Disciple: In that
emptiness–Shunyam–there is a great release. Is it

Sri Aurobindo: Oh yes. It is a very
pleasant state. These people, like Russell, don’t understand
what this emptiness means. They try to go in and immediately
they find themselves empty. They do not like it. They think
that all that comes into the consciousness comes from
outside. They have no idea that there are inner things with
which the being can be filled.

Disciple: But you said in one of
your letters to “D” that one must be prepared to pass
through the period of dryness.

Sri Aurobindo: There is an
experience of neutral peace of mind which may be dry and
dull to the ordinary man.


Disciple: Can one act when one has
the silence?

Sri Aurobindo: Certainly; why not?
When I talk of silence I mean inner silence. It is perfectly
possible to hear and do all sorts of things and retain that
inner silence.

Disciple: Is the silence static and
dynamic both?

Sri Aurobindo: It is not silence
that is dynamic–but you can become dynamic having that
inner silence. You can also remain without doing anything.
It depends.

People who are dynamic can’t remain
without doing something. They do not realize that if they
have the inner silence the effectivity of their work is
increased a hundred fold.

Some Maraths came when I came to
Pondicherry, inquired what I was doing: when he heard I was
doing “nothing”, he said “it is a great thing if one can do
it. It is a capacity to do nothing”!

Disciple: There is one gentleman who
actually sealed up his lips with something so that he may
not be able to speak.

Sri Aurobindo: That is what is
called Asuric Tapasya: Titanic askasis. Disciple: Can one
gain something by Asuric Tapasya?

Sri Aurobindo: Yes; all Tapasya can
give you something.

Physical and vital tapasya can give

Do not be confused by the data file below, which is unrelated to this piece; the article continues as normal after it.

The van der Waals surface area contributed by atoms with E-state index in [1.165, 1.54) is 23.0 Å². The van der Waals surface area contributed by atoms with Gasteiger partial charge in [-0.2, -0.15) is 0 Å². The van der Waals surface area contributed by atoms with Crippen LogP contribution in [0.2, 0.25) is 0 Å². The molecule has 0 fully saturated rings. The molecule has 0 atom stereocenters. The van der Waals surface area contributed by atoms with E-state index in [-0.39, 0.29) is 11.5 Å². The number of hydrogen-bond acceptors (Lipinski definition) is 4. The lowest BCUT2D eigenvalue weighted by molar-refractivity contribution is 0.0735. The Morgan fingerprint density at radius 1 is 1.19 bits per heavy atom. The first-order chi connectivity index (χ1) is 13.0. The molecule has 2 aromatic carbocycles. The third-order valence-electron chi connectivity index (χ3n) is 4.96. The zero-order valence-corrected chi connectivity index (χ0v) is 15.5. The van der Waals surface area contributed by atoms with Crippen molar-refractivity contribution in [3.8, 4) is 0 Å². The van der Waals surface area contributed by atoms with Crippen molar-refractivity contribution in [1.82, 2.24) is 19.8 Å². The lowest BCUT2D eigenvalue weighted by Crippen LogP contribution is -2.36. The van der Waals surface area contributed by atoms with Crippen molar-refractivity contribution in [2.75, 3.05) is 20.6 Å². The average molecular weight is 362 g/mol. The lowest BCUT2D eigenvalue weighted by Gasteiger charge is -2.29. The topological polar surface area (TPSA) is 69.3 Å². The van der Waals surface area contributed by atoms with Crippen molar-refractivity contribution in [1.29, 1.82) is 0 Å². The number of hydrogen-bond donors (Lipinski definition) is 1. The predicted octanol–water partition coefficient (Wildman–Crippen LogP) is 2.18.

you something. It can give you physical and vital control,
though that is more a Nigraha–repressed control–rather
than anything else.

Disciple: Is it not a part of Divine
realization–? What is Divine realization?


Sri Aurobindo: Experience of peace
and bliss is a spiritual realization. If one gains control
of the vital being by the influence of the Self–that is a
divine realization.


Disciple: But one can have the
necessary control by the mind–rather than try such physical
and outward control.

Sri Aurobindo: These things may be
steps to the Divine; for example Hatha Yoga and Raja Yoga.
Disciple: Our friend “X”, finds that Yogis have

Sri Aurobindo: It is not the defects
that are important but whatever leads to the upward growth,
to the Divine, adding something to his stature, is a gain to
the human progress towards the Light. No upward progress is
to be despised.


3rd January 1939

There was hearty laugh over the
thesis of a Marathi writer with Socialistic tendencies who
tried to prove that Swami Ramdas was a socialist!

Disciple: Some of the Sadhaks seem
to become too delicate,–a small cut or even smell of
burning ghee upsets them. Sometimes other people who cannot
understand this say this is mere fainting.

Sri Aurobindo: They used to brand
the body with hot iron to see if the man was in trance or
not! They thought perhaps that it might be only deep trance
and not Nirvikalpa Samadhi! (Laughter)

Disciple: Can it be that the man
would not feel anything? 84

Sri Aurobindo: There are cases of
people who, when under hypnotic influence, are unaffected by
pins being introduced into their bodies. And also there are
cases where the man is made to stretch out his hand and even
two or three strong people cannot bend it. There are also
cases in which sugar tastes bitter under hypnotic influence.